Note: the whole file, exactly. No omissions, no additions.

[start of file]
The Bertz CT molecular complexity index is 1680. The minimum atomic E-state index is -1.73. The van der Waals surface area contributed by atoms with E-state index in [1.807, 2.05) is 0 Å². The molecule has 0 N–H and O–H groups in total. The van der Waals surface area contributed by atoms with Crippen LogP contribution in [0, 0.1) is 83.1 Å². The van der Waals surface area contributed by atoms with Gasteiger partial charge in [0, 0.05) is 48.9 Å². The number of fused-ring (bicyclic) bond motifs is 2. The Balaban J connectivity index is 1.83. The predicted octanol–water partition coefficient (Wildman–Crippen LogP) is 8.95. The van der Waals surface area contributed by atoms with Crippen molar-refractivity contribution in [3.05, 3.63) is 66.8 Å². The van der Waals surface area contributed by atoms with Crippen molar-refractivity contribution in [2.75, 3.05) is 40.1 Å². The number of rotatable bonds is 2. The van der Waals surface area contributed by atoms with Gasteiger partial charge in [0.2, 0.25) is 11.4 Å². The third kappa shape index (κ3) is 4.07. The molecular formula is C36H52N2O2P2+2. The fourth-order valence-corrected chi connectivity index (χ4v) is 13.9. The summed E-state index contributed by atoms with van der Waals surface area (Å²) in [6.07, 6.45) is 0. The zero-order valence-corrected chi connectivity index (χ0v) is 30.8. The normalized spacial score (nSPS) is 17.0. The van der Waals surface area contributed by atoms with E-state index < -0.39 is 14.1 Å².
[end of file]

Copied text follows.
The Bertz CT molecular complexity index is 1680. The minimum atomic E-state index is -1.73. The van der Waals surface area contributed by atoms with E-state index in [1.807, 2.05) is 0 Å². The molecule has 0 N–H and O–H groups in total. The van der Waals surface area contributed by atoms with Crippen LogP contribution in [0, 0.1) is 83.1 Å². The van der Waals surface area contributed by atoms with Gasteiger partial charge in [0, 0.05) is 48.9 Å². The number of fused-ring (bicyclic) bond motifs is 2. The Balaban J connectivity index is 1.83. The predicted octanol–water partition coefficient (Wildman–Crippen LogP) is 8.95. The van der Waals surface area contributed by atoms with Crippen molar-refractivity contribution in [3.05, 3.63) is 66.8 Å². The van der Waals surface area contributed by atoms with Crippen molar-refractivity contribution in [2.75, 3.05) is 40.1 Å². The number of rotatable bonds is 2. The van der Waals surface area contributed by atoms with Gasteiger partial charge in [0.2, 0.25) is 11.4 Å². The third kappa shape index (κ3) is 4.07. The molecular formula is C36H52N2O2P2+2. The fourth-order valence-corrected chi connectivity index (χ4v) is 13.9. The summed E-state index contributed by atoms with van der Waals surface area (Å²) in [6.07, 6.45) is 0. The zero-order valence-corrected chi connectivity index (χ0v) is 30.8. The normalized spacial score (nSPS) is 17.0. The van der Waals surface area contributed by atoms with E-state index < -0.39 is 14.1 Å².